Despite budget approval, Egypt’s cabinet is still considering ways to cut energy subsidies.
The Supreme Council of the Armed Forces (SCAF), Egypt’s de facto ruler since 11 February, has approved the proposed 2011/2012 state budget without any reservations, El-Shorouk newspaper reported on Monday.
“Even after approving the budget, we can still introduce additional savings,” said Ahmed El-Samman, the cabinet’s media advisor. He explained that the cabinet is currently studying individual industries to determine the appropriate energy pricing for each.
But concerns have been raised that any increase in energy pricing will result in hikes in prices of final product for consumers.
"From an economic point of view, it would be fair to take such a measure," said Omneia Helmy, senior economist at the Egyptian Center for Economic Studies (ECES).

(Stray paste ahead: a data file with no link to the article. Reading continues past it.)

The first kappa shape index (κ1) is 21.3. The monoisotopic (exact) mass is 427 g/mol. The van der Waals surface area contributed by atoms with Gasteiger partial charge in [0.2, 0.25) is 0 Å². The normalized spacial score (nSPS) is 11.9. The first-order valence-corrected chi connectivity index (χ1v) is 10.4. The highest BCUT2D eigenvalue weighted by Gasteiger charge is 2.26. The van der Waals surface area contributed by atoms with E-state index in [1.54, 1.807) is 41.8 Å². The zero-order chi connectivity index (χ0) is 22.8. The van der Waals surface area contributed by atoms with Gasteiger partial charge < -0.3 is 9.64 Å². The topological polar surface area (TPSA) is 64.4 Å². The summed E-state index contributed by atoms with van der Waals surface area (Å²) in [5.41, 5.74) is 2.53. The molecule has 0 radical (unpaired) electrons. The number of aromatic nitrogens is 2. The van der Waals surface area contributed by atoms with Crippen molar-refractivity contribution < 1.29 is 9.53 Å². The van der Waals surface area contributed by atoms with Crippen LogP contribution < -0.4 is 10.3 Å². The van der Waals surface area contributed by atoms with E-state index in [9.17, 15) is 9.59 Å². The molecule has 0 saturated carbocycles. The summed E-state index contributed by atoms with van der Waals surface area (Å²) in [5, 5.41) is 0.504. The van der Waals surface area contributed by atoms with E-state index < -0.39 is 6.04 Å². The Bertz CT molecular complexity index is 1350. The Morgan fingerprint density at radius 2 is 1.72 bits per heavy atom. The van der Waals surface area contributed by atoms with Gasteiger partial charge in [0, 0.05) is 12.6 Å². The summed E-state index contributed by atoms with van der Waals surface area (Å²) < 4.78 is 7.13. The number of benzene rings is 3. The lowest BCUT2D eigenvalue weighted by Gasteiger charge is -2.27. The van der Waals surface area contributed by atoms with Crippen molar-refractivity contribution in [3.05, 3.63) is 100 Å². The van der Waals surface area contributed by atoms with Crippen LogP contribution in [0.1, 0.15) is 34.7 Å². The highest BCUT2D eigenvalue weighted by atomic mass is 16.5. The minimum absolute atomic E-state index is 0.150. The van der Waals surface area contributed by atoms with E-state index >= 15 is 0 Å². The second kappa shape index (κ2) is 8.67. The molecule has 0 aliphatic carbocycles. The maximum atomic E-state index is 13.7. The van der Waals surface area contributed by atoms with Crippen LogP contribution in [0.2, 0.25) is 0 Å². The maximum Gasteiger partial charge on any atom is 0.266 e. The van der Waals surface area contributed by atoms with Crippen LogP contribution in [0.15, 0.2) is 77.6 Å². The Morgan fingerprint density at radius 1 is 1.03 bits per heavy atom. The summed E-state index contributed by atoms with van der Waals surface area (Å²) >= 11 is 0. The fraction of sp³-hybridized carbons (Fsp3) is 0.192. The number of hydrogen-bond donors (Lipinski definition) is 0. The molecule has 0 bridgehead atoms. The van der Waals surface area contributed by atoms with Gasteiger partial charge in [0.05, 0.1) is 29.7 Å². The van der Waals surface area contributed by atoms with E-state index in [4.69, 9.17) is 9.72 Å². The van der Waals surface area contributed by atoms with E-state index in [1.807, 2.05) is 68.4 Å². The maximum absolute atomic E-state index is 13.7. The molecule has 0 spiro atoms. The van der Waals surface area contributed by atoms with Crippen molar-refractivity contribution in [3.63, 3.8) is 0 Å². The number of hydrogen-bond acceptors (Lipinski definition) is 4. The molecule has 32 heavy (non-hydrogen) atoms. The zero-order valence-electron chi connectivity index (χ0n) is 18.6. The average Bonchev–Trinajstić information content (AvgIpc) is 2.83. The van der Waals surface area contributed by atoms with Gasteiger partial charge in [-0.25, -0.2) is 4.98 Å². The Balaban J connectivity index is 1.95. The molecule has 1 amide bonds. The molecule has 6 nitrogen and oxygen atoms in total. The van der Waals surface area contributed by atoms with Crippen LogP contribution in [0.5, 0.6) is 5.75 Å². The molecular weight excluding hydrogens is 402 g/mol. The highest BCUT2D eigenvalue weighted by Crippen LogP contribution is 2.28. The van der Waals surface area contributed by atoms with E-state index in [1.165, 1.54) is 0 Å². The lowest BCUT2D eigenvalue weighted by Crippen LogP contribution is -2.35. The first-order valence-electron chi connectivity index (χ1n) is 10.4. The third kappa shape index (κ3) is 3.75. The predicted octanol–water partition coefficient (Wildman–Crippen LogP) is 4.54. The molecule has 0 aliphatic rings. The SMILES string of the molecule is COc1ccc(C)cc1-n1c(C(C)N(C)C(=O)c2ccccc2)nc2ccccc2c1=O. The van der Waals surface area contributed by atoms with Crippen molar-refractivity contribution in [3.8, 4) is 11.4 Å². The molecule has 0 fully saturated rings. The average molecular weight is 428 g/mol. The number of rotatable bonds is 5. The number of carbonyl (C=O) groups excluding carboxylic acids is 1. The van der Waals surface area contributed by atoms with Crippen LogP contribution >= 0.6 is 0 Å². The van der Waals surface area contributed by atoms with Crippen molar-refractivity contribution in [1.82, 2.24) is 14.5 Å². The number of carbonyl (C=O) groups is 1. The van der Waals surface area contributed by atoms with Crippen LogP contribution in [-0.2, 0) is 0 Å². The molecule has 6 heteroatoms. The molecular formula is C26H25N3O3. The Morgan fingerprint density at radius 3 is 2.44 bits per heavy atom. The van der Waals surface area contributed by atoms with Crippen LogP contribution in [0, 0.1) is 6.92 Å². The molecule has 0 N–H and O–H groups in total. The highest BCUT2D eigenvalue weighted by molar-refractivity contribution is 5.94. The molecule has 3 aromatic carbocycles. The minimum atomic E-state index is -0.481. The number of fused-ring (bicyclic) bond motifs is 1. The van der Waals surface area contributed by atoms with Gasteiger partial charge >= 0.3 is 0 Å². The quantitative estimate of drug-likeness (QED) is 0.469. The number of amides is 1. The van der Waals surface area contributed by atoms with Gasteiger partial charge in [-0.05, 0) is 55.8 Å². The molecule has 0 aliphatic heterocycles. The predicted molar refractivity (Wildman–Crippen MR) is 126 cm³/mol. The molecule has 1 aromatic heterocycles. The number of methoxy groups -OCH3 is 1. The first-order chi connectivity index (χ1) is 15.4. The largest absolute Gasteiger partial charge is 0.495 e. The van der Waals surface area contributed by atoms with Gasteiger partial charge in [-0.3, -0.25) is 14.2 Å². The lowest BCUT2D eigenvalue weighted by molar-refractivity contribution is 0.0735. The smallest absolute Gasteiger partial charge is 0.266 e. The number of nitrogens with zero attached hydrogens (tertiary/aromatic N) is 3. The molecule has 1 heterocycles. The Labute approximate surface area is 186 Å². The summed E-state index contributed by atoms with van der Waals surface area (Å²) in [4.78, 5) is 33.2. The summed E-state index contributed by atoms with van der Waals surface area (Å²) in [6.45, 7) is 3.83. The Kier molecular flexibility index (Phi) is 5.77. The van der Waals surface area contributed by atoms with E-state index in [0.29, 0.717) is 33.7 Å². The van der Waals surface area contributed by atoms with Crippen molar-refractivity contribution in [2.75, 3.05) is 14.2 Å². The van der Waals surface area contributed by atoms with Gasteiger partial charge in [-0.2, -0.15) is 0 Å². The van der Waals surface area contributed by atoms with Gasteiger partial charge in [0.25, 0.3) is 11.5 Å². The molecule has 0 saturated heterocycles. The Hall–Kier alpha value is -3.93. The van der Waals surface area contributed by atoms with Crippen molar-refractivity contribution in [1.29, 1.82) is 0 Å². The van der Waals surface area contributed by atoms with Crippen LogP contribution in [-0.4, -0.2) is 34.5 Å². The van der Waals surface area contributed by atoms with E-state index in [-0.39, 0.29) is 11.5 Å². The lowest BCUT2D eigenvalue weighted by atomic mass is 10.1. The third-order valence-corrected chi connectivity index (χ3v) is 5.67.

At LE99 billion, energy subsidies (excluding electricity) take up more than 70 per cent of the LE138 billion allocated for subsidies -- 20 per cent of total expenditures listed in the draft budget.
El-Samman told Shorouk that no changes have been made to the most recent version of the budget, which was announced by the finance minister, Samir Radwan, last week. He denied that the SCAF had questioned the budget’s final form.
“The military council objected to the budget’s first draft, specifically the items on foreign borrowing and investment spending at a time when austere economic policies should be implemented,” he said.
Last Wednesday, Egypt's cabinet approved a new version of the 2011/2012 budget, introducing severe cuts to the draft proposed by the Ministry of Finance at the beginning of June.
Expenditure was reduced by LE27.3 billion, bringing the deficit to LE134.3 billion to reach 8.6 per cent of GDP instead of 11 per cent.